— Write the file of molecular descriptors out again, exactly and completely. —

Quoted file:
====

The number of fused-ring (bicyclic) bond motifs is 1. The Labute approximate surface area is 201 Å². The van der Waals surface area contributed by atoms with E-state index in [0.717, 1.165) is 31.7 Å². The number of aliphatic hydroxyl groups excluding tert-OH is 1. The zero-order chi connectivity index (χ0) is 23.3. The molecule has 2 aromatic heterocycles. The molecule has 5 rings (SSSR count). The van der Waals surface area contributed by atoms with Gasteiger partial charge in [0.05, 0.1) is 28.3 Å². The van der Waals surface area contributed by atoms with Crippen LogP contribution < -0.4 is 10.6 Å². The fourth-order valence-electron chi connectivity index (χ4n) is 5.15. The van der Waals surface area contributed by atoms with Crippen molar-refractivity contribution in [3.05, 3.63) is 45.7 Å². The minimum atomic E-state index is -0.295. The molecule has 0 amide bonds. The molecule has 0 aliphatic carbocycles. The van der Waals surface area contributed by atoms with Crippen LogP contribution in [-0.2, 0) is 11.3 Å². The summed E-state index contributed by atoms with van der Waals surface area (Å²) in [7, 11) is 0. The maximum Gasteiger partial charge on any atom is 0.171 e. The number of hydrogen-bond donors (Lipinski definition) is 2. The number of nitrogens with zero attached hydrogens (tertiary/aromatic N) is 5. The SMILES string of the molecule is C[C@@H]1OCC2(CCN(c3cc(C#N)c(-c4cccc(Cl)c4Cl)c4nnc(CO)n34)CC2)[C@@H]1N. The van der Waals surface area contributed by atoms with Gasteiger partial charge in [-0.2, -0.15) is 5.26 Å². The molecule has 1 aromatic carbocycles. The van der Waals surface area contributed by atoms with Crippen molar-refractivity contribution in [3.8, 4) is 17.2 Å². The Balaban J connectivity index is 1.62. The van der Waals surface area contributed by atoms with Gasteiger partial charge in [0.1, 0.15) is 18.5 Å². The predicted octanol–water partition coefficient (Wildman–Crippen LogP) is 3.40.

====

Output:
The number of fused-ring (bicyclic) bond motifs is 1. The Labute approximate surface area is 201 Å². The van der Waals surface area contributed by atoms with E-state index in [0.717, 1.165) is 31.7 Å². The number of aliphatic hydroxyl groups excluding tert-OH is 1. The zero-order chi connectivity index (χ0) is 23.3. The molecule has 2 aromatic heterocycles. The molecule has 5 rings (SSSR count). The van der Waals surface area contributed by atoms with Gasteiger partial charge in [0.05, 0.1) is 28.3 Å². The van der Waals surface area contributed by atoms with Crippen LogP contribution < -0.4 is 10.6 Å². The fourth-order valence-electron chi connectivity index (χ4n) is 5.15. The van der Waals surface area contributed by atoms with Crippen molar-refractivity contribution in [3.05, 3.63) is 45.7 Å². The minimum atomic E-state index is -0.295. The molecule has 0 amide bonds. The molecule has 0 aliphatic carbocycles. The van der Waals surface area contributed by atoms with Crippen LogP contribution in [-0.2, 0) is 11.3 Å². The summed E-state index contributed by atoms with van der Waals surface area (Å²) in [7, 11) is 0. The maximum Gasteiger partial charge on any atom is 0.171 e. The number of hydrogen-bond donors (Lipinski definition) is 2. The number of nitrogens with zero attached hydrogens (tertiary/aromatic N) is 5. The SMILES string of the molecule is C[C@@H]1OCC2(CCN(c3cc(C#N)c(-c4cccc(Cl)c4Cl)c4nnc(CO)n34)CC2)[C@@H]1N. The van der Waals surface area contributed by atoms with Gasteiger partial charge in [-0.2, -0.15) is 5.26 Å². The molecule has 1 aromatic carbocycles. The van der Waals surface area contributed by atoms with Crippen molar-refractivity contribution in [3.8, 4) is 17.2 Å². The Balaban J connectivity index is 1.62. The van der Waals surface area contributed by atoms with Gasteiger partial charge in [0.1, 0.15) is 18.5 Å². The predicted octanol–water partition coefficient (Wildman–Crippen LogP) is 3.40.